Good News: positive stories from across the North
Northern Soul and People’s Powerhouse are partnering to share good news stories about businesses, people and communities coming together in the North of England and showing us the best of humanity during the COVID-19 crisis. We’ve heard so many examples of people showing great kindness and compassion and we think that these stories deserve to be shared far and wide. Let’s bring a little sprinkle of joy to people’s news feed and show the world how great Northerners really are, especially in challenging times.
In response to the difficulties many people face during the COVID-19 crisis, our region’s local organisations and individuals have come up with brilliant ways to provide support to the most vulnerable members of society.
A 1930s phone box in Carrbrook, Stalybridge has been repurposed as an honesty foodbank and community larder. Locals began to put basic items into the community larder before the coronavirus crisis, although plans to refurbish the phone box were put on hold when lockdown began. The phone box will be fitted with custom-built shelves and each pane of glass will be replaced and printed with a charity or wellbeing organisation.
Over the past few months, Salford CVS has been working hard to support the community including collecting and distributing bulk donations of food and pet supplies, sourcing PPE, delivering food parcels, collecting prescriptions, making creativity packs for young people, marshalling knitters of hearts, walking dogs, running Zoom training, raising funds, awarding grants and much more.
Finally, people unable to access food and medicines because they have been asked by NHS Track and Trace to self-isolate are being offered help by Bury’s Community Hubs. Volunteers from one of Bury’s five Community Hubs are ready to step in and deliver parcels of food or medicine to anyone who cannot get help from friends, family or neighbours, or access online deliveries. Since the beginning of the coronavirus outbreak, more than 800 volunteers and 90 staff at the Hubs have helped more than 2,000 households in Bury with shopping or medicine. The renewed offer of support from the Hubs applies also to people who are self-isolating for 14 days after returning from abroad. In addition, the volunteers have been helping combat loneliness by making regular phone calls to those in need.
Spreading gratitude and raising much-needed funds
During lockdown, Hawkshead Relish noticed that its customers were ordering products as thank you gifts for acts of kindness carried out during the COVID-19 crisis, so the team came up with their own way of spreading a little gratitude. For every jar of the limited edition Thank You Jam sold, 50p will be donated to Growing Well, a farm-based mental health charity located at Low Sizergh Barn and Farm Shop just outside of Kendal, which provides a safe, supportive working environment to help nurture mental health recovery. In addition, Hawkshead Relish has also developed a Thank You Gift Wrap and a Thank You Gift Bag available to buy, which also include the special edition ‘Thank You Jam’.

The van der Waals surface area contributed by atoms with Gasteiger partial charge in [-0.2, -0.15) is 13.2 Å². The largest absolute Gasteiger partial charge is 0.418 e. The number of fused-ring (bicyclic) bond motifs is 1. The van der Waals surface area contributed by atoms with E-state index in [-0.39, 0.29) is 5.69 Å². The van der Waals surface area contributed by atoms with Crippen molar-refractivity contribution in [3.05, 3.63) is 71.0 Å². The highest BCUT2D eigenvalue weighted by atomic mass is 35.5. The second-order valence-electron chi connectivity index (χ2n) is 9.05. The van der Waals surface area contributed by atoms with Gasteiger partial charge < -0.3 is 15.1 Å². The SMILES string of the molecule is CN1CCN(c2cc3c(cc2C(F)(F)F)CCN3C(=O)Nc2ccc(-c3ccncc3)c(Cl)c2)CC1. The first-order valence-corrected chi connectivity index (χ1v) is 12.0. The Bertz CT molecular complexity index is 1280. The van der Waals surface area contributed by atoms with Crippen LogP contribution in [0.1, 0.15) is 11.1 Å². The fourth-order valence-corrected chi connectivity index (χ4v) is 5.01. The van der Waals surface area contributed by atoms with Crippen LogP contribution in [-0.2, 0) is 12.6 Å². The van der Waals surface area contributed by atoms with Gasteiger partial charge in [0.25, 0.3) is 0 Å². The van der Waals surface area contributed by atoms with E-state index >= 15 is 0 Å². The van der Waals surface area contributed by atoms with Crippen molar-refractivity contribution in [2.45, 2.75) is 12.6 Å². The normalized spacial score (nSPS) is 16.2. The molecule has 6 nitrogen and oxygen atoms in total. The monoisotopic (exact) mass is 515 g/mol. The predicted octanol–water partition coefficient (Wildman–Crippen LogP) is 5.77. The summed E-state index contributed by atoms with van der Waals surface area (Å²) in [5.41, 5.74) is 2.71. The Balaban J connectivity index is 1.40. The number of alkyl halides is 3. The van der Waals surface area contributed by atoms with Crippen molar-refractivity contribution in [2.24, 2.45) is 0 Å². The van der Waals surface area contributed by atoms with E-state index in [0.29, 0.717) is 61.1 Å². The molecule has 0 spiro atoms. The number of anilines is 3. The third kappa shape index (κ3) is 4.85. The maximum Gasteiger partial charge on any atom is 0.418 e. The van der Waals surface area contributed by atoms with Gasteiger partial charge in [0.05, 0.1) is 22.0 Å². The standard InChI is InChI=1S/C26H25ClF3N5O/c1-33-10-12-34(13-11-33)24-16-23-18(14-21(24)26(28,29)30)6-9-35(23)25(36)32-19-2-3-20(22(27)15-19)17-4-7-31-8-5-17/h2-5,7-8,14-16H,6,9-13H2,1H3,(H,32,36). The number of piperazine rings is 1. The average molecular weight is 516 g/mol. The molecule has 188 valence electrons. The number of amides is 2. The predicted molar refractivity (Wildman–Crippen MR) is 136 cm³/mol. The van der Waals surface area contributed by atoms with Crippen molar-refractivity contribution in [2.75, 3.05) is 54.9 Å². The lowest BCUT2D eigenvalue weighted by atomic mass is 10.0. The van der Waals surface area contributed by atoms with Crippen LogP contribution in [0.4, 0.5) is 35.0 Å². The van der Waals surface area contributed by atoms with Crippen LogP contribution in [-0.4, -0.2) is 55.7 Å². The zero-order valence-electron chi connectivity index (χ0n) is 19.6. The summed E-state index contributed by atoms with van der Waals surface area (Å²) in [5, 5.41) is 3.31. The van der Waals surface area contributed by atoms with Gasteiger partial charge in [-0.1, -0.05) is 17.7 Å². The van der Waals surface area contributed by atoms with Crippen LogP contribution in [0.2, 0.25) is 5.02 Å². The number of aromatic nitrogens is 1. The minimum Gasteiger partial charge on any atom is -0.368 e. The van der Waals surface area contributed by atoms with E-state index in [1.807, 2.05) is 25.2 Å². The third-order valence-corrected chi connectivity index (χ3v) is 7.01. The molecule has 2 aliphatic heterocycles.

Talking of fundraising, a teenager has raised over £600 in aid of the NHS with a sponsored walk. Matthew Jones, a 13-year-old pupil at Samuel Laycock School in Ashton who has a high-level of additional needs and is still attending school every day, created the challenge to walk 2.6 miles around the school grounds and achieved his goal without stopping. Well done Matthew.
Meanwhile, Cerys Ashby, a 15-year-old student from Chesterfield, has written a charity single called Stand Up to thank keyworkers for their hard work throughout the coronavirus pandemic. All proceeds go to Ashgate Hospicecare’s Urgent Appeal. You can listen to the song here.
North West businesses respond to the crisis
Since the start of the COVID-19 pandemic, the National Business Response Network has made nearly 1,200 matches between local community groups, schools and charities and UK businesses that have been able to meet their urgent needs during the crisis. In the North West, this equates to 114 matches with recipients. Recent examples of matches in the North West include:
Manchester Airport introduced Business in the Community to an airline catering company which has donated over 100,000 meals, many delivered by airport staff volunteers, to communities in Greater Manchester.
TalkTalk, a BITC member, donated a batch of knives, forks and spoons to a charity tackling homelessness in Manchester. The cutlery has been used to continue a hot meal takeaway service throughout the pandemic, which provides nutritious meals to people that are homeless.
Tesco Mobile provided Groundwork Cumbria with 24 iPhones. Continued access to the internet is vital for the charity’s Choices Cumbria project, which is providing information, advice, guidance and training to young people.
And lastly, one for our four-legged pals. Manchester and Cheshire Dogs’ Home re-opened its doors this week and managed to get several dogs out to their new forever homes.
By Emma Yates-Badley, Deputy Editor
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